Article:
Category Archive 'Publishing'
26 Oct 2022
Go to a bookstore these days or read Lithhub or the latest New Yorker or Paris Review and you will soon begin to think that literature consists of the life narratives, fantasies, and collected grievances of female neurotics, homosexuals, and oppressed persons of color.
As Aristophanes, at The Federalist, describes: the publishing industry has overwhelmingly gone Woke.
Even big-name authors now admit the publishing industry has gotten intolerably woke and hostile to men — it’s time for readers to fight back.
Joyce Carol Oates is a fixture in American letters — she’s won the National Book Award, two O. Henry Awards, the National Humanities Medal, the Jerusalem Prize, and she’s been nominated for the Pulitzer five times. She taught at Princeton for 36 years, and is, of course, an outspoken Trump critic. A Google search for “Joyce Carol Oates” and “feminist” yields more than half a million results.
And even she thinks the publishing industry has become intolerably politically correct. On Twitter, she recently observed, the “category of straight white males is the only category remaining for villains & awful people in fiction & film & popular culture.” Oates isn’t alone in observing the problem — in June, ubiquitous author James Patterson, whose potboilers have sold more than 400 million copies, said white male writers now face “another form of racism” in the woke publishing industry, before he was bullied into backtracking on his comments.
Of course, if you’ve set foot in a large bookstore recently, what Patterson is saying has obvious merit. On a recent trip to Barnes & Noble, a friend actually took photos and counted up the books on the six new fiction shelves displayed up front. Male authors made up less than 25 percent of the nearly 200 books displayed in the front of the store, and obviously, the percentage of men who were white and/or heterosexual was notably smaller than that.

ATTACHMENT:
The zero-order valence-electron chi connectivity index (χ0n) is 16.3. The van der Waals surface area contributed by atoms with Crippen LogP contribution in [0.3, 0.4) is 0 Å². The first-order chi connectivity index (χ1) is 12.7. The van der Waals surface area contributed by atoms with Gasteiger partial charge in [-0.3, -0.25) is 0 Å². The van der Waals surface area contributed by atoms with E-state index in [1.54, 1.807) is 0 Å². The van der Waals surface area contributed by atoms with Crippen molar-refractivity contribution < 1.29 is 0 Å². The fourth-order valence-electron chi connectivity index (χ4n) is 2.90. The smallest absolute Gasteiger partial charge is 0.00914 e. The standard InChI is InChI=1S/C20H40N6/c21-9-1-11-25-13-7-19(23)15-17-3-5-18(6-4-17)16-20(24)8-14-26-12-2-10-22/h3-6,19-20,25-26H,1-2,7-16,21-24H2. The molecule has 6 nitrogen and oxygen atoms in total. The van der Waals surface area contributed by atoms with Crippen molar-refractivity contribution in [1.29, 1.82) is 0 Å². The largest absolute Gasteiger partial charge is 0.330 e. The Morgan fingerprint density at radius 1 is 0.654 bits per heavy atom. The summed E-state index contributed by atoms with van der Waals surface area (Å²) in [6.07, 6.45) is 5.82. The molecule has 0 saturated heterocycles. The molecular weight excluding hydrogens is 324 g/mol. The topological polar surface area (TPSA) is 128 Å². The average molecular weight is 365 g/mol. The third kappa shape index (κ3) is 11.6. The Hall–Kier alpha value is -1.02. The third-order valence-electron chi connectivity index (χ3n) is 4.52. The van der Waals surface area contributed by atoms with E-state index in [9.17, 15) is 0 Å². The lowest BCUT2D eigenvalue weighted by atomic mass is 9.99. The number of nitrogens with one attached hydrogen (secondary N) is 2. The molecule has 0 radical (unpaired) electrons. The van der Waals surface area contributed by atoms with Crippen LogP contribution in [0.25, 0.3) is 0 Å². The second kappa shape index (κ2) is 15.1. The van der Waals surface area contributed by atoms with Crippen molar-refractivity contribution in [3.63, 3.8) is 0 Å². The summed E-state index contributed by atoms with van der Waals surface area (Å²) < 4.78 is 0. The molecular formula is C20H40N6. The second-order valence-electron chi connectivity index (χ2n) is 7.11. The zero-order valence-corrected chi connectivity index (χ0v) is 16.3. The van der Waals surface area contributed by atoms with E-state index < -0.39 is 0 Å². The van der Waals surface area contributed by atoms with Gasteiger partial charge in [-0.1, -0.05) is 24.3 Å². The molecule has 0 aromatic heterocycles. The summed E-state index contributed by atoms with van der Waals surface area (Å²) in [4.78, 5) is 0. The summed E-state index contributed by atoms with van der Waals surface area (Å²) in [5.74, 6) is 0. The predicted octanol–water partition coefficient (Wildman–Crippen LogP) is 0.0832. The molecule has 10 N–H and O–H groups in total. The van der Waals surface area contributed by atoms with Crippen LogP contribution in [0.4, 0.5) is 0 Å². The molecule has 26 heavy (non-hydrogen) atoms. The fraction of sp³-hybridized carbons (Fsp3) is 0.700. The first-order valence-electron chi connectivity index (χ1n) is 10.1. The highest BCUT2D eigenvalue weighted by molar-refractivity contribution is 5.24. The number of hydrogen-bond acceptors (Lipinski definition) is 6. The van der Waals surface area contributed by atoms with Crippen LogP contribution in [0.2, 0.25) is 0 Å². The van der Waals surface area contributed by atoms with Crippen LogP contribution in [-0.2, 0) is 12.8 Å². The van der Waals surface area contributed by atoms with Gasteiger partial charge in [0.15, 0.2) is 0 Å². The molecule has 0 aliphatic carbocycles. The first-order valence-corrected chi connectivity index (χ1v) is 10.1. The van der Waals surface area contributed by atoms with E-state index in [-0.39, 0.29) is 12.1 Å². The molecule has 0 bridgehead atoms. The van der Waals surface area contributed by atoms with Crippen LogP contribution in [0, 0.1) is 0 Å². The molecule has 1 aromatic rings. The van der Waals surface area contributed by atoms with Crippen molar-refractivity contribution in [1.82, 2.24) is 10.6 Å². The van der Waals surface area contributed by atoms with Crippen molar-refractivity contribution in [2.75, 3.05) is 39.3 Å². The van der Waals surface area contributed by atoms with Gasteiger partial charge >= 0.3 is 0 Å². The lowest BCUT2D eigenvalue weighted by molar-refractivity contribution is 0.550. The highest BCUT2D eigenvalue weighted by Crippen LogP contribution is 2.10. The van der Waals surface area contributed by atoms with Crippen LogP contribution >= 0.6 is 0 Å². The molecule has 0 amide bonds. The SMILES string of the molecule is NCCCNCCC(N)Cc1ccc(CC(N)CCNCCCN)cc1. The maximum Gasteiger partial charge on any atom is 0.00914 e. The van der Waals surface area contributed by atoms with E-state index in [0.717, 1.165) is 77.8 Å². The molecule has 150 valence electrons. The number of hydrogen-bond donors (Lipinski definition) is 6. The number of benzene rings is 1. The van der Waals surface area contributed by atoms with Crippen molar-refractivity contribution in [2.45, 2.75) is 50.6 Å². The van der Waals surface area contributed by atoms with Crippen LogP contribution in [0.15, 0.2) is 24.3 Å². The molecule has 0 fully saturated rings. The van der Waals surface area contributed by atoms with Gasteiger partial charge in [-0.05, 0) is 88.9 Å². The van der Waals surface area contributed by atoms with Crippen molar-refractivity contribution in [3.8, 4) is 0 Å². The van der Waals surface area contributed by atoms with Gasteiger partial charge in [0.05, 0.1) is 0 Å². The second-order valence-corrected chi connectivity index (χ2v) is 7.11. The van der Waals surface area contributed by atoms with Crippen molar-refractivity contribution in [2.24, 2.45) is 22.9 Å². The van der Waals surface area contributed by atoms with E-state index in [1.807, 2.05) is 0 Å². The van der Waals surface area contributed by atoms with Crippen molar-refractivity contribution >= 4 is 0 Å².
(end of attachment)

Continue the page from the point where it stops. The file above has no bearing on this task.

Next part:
Oates and Patterson are only now saying what many men with literary ambitions have long known. Iowa Writers Workshop graduate Alex Perez recently gave a scorched-earth interview to the Hobart Literary Journal where he discussed how male-centric literature was being deliberately shut out of publishing. During the interview, he had some choice words for the woke and disproportionately female gatekeepers of the industry:
These women, perhaps the least diverse collection of people on the planet, decide who is worthy or unworthy of literary representation. Their worldview trickles down to the small journals, too, which are mostly run by woke young women or bored middle-aged housewives. This explains why everything reads and sounds the same, from major publishing houses to vanity zines with a readership of fifteen. The progressive/woke orthodoxy is the ideology that controls the entire publishing apparatus.
Almost to prove his point, most of the editors of the Hobart Literary Journal resigned in protest over the decision to publish Perez’s interview. As for Perez, he’s mostly given up on his literary ambitions to write cultural and political commentary for publications that don’t neatly hew to center-left orthodoxies, such as Tablet.
The people running publishing have fully confused their profession with their secular religion. Perez isn’t just right that “everything reads and sounds the same,” but the greater crime is that when literature is culturally and politically homogenized, greatness becomes an outlier. The next Cormac McCarthy could be languishing because they were too busy greenlighting “Anti-Racist Baby.”
HT: Karen L. Myers.
15 Jul 2016
Helem DeWitt’s first novel, The Last Samurai, made a big splash when it was published, but the author had publishing problems. Time has gone by, and she is not yet rich. In fact, she is so broke that she is struggling with a dying laptop she cannot afford to replace, and when she tried to donate a second time to Bernie Sanders recently, her credit card was declined.
Christian Lorentzen, describes the author’s hard luck story in New York Magazine, reprinted by Vulture:
The Last Samurai was a sensation even before it appeared. The toast of the Frankfurt Book Fair in 1999, with rights sold to more than a dozen countries, the novel came out in 2000 to wide acclaim, sold in excess of 100,000 copies in English, and was nominated for several prizes. But for DeWitt, this was the beginning of a long phase of turmoil that still hasnâ€™t abated. The bookâ€™s success was marred by an epic battle with a copy editor involving large amounts of Wite-Out; typesetting nightmares having to do with the bookâ€™s use of foreign scripts; what she describes as â€œan accounting errorâ€ that resulted in her owing the publisher $75,000 when she thought the publisher owed her $80,000; the agonies of obtaining permissions for the many outside works quoted in the novel, including Akira Kurosawaâ€™s The Seven Samurai â€” which was the title of The Last Samurai until it was deemed legally impossible. …